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UBS Closed Secret Big Accounts, Class Claims

OAKLAND, Calif. (CN) - Swiss banking giant UBS converted billions of dollars for its own profit by improperly closing accounts of secret account-holders and refusing to provide records of it, the trust of a former president of the U.N. General Assembly claims in a federal class action.

Lead plaintiff AM Trust, the trust of former Indonesian Vice President Adam Malik, accuses Zurich-based UBS of shutting down the accounts of people who died or were absent for prolonged periods of time, and "withholding or destroying internal records pertaining to these accounts and converting the proceeds to their own use while wrongfully denying requests for information and accounting."

The trust also sued the predecessors of UBS, Union Bank of Switzerland and Swiss Bank Corporation. UBS was formed in 1998 from the merger of the other two banks.

The banks "fast tracked" the closure process to use the assets for profit, rather than classify the accounts as dormant, the lawsuit claims.

When beneficiaries ask about their accounts, the banks say no records exist for accounts that have been closed for 10 years, though "a diligent search could easily reveal the ultimate fate of the accounts and their proceeds," the lawsuit claims.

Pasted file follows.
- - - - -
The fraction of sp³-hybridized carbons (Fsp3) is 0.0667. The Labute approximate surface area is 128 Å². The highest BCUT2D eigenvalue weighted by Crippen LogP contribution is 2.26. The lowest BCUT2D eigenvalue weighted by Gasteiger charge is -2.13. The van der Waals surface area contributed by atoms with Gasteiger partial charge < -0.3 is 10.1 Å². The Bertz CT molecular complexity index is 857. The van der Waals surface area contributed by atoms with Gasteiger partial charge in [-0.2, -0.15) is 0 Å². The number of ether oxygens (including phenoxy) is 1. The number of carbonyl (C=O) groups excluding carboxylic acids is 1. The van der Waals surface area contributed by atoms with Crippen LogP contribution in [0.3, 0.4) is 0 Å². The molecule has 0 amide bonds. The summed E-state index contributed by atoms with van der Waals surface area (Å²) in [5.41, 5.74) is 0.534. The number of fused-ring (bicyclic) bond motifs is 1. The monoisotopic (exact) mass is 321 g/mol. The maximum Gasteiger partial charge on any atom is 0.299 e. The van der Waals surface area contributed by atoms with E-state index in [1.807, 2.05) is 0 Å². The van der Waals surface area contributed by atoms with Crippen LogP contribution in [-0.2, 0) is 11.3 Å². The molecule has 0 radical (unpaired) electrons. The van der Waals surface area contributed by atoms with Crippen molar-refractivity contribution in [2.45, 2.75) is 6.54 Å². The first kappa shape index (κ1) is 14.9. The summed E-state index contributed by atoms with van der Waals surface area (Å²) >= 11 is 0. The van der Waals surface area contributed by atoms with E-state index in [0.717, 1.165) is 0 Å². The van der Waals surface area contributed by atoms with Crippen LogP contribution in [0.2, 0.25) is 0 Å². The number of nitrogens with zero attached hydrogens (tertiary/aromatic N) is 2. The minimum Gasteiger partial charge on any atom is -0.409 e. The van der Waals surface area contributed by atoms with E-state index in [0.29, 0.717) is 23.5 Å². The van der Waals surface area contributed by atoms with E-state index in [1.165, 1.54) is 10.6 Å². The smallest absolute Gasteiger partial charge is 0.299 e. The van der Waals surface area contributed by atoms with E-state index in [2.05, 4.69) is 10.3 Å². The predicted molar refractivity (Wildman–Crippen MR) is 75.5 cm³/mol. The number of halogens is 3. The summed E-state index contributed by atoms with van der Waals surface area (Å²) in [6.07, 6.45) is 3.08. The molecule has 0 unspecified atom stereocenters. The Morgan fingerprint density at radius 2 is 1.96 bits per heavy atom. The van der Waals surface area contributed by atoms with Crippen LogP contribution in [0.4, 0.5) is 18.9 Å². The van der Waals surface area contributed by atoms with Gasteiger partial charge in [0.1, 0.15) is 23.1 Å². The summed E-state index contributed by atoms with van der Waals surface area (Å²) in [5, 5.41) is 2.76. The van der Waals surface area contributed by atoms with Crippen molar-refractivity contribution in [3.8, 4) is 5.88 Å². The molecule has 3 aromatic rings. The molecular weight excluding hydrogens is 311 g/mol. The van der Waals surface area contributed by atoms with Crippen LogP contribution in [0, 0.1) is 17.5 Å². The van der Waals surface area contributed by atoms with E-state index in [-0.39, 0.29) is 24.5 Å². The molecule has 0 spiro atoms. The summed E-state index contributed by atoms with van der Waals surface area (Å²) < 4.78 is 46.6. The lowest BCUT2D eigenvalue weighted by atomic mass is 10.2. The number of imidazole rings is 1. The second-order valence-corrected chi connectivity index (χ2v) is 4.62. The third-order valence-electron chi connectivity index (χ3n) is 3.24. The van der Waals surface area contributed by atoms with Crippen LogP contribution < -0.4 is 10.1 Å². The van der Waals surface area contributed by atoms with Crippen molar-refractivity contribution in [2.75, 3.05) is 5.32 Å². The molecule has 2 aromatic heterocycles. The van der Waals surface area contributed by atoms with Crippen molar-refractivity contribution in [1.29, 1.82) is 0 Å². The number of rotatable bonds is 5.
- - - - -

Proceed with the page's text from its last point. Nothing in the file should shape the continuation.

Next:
Malik was an Indonesian politician, ambassador and the 26th president of the U.N. General Assembly. Before his death in 1984, Malik had several Union Bank of Switzerland and UBS bank accounts, containing more than $5 million in cash and gold, according to the complaint.

The trust says in the Sept. 12 lawsuit that it has been trying to recover assets from the accounts for years without success.

It cites instances of impropriety involving the defendant banks. In 1997, it says, a night guard discovered that the Union Bank of Switzerland was destroying documents about dormant assets, including information about companies doing business during the Holocaust and real estate records for Berlin property seized by Nazis and put in Swiss accounts. In a 2009 case, UBS AG paid a $780 million settlement for helping Americans evade taxes by concealing records.

More than 20,000 U.S. citizens have bank accounts with UBS, totaling at least $20 billion in deposits, the complaint states. It claims at least 1,000 people worldwide, including some Americans, were affected by the account closures.

The trust seeks to represent "the worldwide class of secret bank account holders, including their estates and beneficiaries, who have suffered monetary loss due the systematic, deceitful and corrupt financial practices by UBS AG and its predecessors."

It seeks class certification, an accounting, restitution and damages for conversion, unjust enrichment, trespass to chattel, and breach of fiduciary duty.

The trust is represented by Thomas Easton of Springfield, Ore.

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